Sat in the weird lull between Christmas and New Year? Watched one too many Die Hard sequels and at the point where the only thing that fits is leggings? In need of a pick me up? Us too! This is why we’ve got you covered with some of the best green news stories of 2021.
Let’s break up the monotony and take you into 2022 with renewed energy.
Manatee numbers in the Amazon are increasing
Although they can’t be accurately counted, evidence suggests that the manatee population is on the up.
As all three varieties of manatees worldwide are listed as vulnerable to extinction, it’s great news to see Amazonian manatees making a comeback.
The two major threats to manatees are loss of habitat and collisions with boats and ships. One of the main reasons we support the Rainforest Trust is so that we can protect animals from losing their habitat. It’s great to see that projects like this are making a difference in the Amazon.
And manatees aren’t the only species making a comeback. Tuna, Siberian tigers, European bison, and the saiga antelope all stepped away from the brink of extinction in 2021.
Clean Air Zones are on the up
In 2021, three clean air zones opened up across the UK, with at least two more due to begin in 2022.
There are two main impacts of these zones. It’s hoped that this will speed up the adoption of low emission and electric vehicles to reduce our combined carbon footprint and they’ll improve local air pollution.
Busy city centres can be incredibly polluted. By reducing this, we can improve the lives of young children, the elderly, and those with pre-existing health conditions who live in these areas and have a positive impact on their health.
Ikea launched its buyback scheme
In the UK, Ikea is the biggest furniture retailer. Early this year, the retailer began a scheme to buy back unwanted items. These items will then be reused, recycled, or rejigged rather than dumped.
The customers who return items could receive up to 50% of the original RRP in vouchers that they can spend in-store.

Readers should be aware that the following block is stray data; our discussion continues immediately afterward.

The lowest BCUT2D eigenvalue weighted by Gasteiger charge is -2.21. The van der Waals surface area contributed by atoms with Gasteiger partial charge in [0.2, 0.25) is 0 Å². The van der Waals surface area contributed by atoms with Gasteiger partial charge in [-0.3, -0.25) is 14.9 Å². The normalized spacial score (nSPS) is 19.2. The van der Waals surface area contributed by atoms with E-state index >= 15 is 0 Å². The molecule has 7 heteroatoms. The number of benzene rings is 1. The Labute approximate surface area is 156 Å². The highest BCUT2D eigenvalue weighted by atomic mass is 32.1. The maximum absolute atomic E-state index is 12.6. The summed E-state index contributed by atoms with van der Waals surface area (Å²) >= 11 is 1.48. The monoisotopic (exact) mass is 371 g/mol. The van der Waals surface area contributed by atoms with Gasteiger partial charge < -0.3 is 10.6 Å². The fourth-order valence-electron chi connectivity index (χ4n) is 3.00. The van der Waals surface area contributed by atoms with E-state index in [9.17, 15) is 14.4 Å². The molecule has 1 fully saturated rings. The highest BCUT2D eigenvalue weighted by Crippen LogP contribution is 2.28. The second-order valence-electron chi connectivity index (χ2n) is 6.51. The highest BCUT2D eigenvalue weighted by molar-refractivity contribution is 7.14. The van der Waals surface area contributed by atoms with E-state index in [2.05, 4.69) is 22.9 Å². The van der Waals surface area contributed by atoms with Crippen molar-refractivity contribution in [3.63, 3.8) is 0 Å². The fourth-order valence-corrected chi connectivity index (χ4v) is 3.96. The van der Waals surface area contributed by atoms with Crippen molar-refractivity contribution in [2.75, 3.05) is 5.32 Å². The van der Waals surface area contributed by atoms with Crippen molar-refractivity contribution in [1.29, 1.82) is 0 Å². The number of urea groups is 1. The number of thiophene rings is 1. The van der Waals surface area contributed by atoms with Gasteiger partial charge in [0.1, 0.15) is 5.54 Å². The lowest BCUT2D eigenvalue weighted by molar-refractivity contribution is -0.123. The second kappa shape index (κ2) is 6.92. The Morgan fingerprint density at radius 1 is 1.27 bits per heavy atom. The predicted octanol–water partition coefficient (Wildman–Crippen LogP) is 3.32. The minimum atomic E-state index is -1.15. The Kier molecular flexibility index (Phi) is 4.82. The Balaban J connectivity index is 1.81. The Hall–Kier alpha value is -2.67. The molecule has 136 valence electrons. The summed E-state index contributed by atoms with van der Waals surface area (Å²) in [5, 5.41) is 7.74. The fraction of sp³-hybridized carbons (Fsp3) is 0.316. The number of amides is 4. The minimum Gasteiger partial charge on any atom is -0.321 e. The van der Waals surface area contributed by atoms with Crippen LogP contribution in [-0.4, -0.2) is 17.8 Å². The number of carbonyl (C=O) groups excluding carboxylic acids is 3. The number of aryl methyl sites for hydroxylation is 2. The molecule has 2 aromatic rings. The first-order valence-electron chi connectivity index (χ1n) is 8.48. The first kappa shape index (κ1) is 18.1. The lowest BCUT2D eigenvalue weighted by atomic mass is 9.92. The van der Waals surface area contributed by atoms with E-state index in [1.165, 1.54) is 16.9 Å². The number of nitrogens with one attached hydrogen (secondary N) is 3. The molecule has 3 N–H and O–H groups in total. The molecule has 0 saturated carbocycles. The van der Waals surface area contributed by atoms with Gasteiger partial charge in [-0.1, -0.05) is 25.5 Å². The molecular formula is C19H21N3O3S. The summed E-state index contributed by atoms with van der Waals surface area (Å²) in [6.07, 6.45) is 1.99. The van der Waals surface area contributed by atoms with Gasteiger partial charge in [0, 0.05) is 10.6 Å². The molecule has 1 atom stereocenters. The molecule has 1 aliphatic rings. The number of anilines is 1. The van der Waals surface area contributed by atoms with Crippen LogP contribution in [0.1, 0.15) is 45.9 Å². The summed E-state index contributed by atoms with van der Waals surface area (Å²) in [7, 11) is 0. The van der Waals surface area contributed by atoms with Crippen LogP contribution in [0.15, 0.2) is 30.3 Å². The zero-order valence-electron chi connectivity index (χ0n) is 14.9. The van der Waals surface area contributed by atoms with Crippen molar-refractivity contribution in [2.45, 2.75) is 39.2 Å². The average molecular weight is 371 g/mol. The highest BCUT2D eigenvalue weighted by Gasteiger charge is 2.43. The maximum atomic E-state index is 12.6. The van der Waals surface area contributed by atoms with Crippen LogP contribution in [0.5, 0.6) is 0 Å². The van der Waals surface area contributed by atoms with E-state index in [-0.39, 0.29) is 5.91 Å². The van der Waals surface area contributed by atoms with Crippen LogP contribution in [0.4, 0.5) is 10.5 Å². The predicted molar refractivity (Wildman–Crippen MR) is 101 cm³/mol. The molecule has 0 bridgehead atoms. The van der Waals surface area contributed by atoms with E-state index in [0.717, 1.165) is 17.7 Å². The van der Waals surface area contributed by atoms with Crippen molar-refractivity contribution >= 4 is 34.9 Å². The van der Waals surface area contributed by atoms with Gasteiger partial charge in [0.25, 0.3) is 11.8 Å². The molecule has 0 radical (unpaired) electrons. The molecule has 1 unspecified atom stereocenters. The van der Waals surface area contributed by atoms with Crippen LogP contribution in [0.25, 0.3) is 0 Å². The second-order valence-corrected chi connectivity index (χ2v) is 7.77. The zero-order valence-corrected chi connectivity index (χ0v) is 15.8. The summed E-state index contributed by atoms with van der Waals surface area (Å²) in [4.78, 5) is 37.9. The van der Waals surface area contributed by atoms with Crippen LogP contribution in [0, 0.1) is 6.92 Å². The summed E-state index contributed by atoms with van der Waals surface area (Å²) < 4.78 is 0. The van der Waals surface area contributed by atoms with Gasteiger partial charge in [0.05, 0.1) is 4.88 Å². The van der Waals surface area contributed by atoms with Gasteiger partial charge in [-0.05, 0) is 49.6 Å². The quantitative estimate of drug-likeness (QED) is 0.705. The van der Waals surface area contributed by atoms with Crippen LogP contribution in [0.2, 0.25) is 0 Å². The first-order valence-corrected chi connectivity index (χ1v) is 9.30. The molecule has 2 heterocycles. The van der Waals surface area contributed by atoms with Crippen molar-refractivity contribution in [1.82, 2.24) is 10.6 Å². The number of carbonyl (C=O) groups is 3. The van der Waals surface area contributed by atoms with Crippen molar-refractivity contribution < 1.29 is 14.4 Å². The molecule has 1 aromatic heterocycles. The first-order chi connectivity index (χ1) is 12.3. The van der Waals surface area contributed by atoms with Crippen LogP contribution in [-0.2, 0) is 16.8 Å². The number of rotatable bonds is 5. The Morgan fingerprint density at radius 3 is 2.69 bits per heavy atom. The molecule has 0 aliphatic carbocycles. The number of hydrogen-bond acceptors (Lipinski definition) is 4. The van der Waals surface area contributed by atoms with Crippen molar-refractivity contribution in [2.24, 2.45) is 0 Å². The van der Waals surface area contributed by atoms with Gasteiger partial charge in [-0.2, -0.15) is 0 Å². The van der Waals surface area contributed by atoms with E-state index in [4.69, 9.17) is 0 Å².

With such a big brand adopting a circular approach, it’s likely we’ll start to see more furniture stores following suit and reducing the waste they produce.
A team of Ecologists produced the first-ever report on UK nature-based solutions to the climate emergency
Over 100 ecologists produced a first of its kind report addressing how nature can help combat the UK’s climate and the biodiversity crisis.
They detail how efforts to regenerate woodland, restore grassland, and rewet peatland could be substantially enhanced to maximise carbon retention.
The report from the British Ecological Society asks for substantial government buy-in and funding.
Why is the report so great? Well, it shows UK-based scientists are really pushing forward their efforts to help us do more. It also means that in the future we should start to see rewilding projects actually take place, so we’ll have more nature on our doorsteps to enjoy.
COP26: The UK pledges £290m to help poorer countries
It’s hard to ignore the biggest climate news story of 2021, COP26. Setting the politics aside there were some important (and positive things) that happened!
The government in the UK pledged a substantial amount to help poorer countries cope with climate change.
Sometimes, it can be hard to see the impact of climate change here in the UK. We’re seeing milder winters and increased flooding, but some of the countries that are suffering the most (think typhoons, tsunamis etc) are actually doing the least when it comes to carbon emissions.
Most of the money will be used to assist Asian and Pacific nations to plan and invest in climate action, improve conservation and ensure low-carbon development, as well as humanitarian aid relief.
What’s great about this is that the West is showing some accountability for the climate emergency, and we hope there’ll be more of this in the future.
Protected areas are increasing
A report in May revealed that in the last decade an area of land the size of Russia has fallen under some sort of protection.
Since 2000, the world has gained an area of forest the size of France, which means that we’re beginning to win against deforestation too.
Plus, in 2021, planning began on a “shark superhighway” in the South Pacific which will protect marine life from overfishing.
The EU’s single-use plastic ban took effect
If you’ve been following along with us for a while, you’ll know that we don’t love single-use plastics which is why this move from the EU in July was very welcome. This means that plastic food containers, straws, polystyrene takeaway containers, and cotton buds were all banned.
Following on from this, France introduced a ban on plastic packaging for fruit and vegetables (which comes into play in 2022) and Spain has done the same with a 2023 deadline.
Similar bans are also currently under discussion here in the UK.
We hope that this could have a huge impact, as the government will have to invest in developing alternatives, and major retailers will have to be more eco-conscious - fabulous news for everyone in the EcoVibe community.
And that’s our wrap up of 2021, here’s hoping 2022 is even better!